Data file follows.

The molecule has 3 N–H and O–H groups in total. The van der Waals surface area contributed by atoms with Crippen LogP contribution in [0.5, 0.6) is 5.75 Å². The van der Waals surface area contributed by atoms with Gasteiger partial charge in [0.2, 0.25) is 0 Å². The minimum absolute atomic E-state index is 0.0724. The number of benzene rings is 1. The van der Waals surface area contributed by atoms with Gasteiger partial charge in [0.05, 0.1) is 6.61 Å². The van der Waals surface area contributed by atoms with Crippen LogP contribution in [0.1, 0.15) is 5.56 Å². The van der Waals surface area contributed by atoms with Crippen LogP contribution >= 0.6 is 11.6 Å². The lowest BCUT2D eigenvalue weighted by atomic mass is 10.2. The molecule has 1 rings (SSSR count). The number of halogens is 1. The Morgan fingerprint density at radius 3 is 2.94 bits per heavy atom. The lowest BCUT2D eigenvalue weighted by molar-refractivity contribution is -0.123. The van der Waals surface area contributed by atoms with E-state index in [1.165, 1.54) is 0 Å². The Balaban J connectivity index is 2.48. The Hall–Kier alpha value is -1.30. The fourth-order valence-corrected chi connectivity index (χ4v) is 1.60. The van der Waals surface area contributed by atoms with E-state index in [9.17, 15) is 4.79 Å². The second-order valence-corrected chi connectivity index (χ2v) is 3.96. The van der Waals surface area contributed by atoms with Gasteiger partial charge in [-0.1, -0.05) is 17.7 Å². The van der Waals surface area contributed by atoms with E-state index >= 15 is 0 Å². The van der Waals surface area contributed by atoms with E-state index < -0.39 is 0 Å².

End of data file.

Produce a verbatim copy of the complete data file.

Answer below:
The molecule has 3 N–H and O–H groups in total. The van der Waals surface area contributed by atoms with Crippen LogP contribution in [0.5, 0.6) is 5.75 Å². The van der Waals surface area contributed by atoms with Gasteiger partial charge in [0.2, 0.25) is 0 Å². The minimum absolute atomic E-state index is 0.0724. The number of benzene rings is 1. The van der Waals surface area contributed by atoms with Gasteiger partial charge in [0.05, 0.1) is 6.61 Å². The van der Waals surface area contributed by atoms with Crippen LogP contribution in [0.1, 0.15) is 5.56 Å². The van der Waals surface area contributed by atoms with Crippen LogP contribution >= 0.6 is 11.6 Å². The lowest BCUT2D eigenvalue weighted by atomic mass is 10.2. The molecule has 1 rings (SSSR count). The number of halogens is 1. The Morgan fingerprint density at radius 3 is 2.94 bits per heavy atom. The lowest BCUT2D eigenvalue weighted by molar-refractivity contribution is -0.123. The van der Waals surface area contributed by atoms with E-state index in [1.165, 1.54) is 0 Å². The Balaban J connectivity index is 2.48. The Hall–Kier alpha value is -1.30. The fourth-order valence-corrected chi connectivity index (χ4v) is 1.60. The van der Waals surface area contributed by atoms with E-state index in [9.17, 15) is 4.79 Å². The second-order valence-corrected chi connectivity index (χ2v) is 3.96. The van der Waals surface area contributed by atoms with Gasteiger partial charge in [-0.1, -0.05) is 17.7 Å². The van der Waals surface area contributed by atoms with E-state index >= 15 is 0 Å². The van der Waals surface area contributed by atoms with E-state index < -0.39 is 0 Å².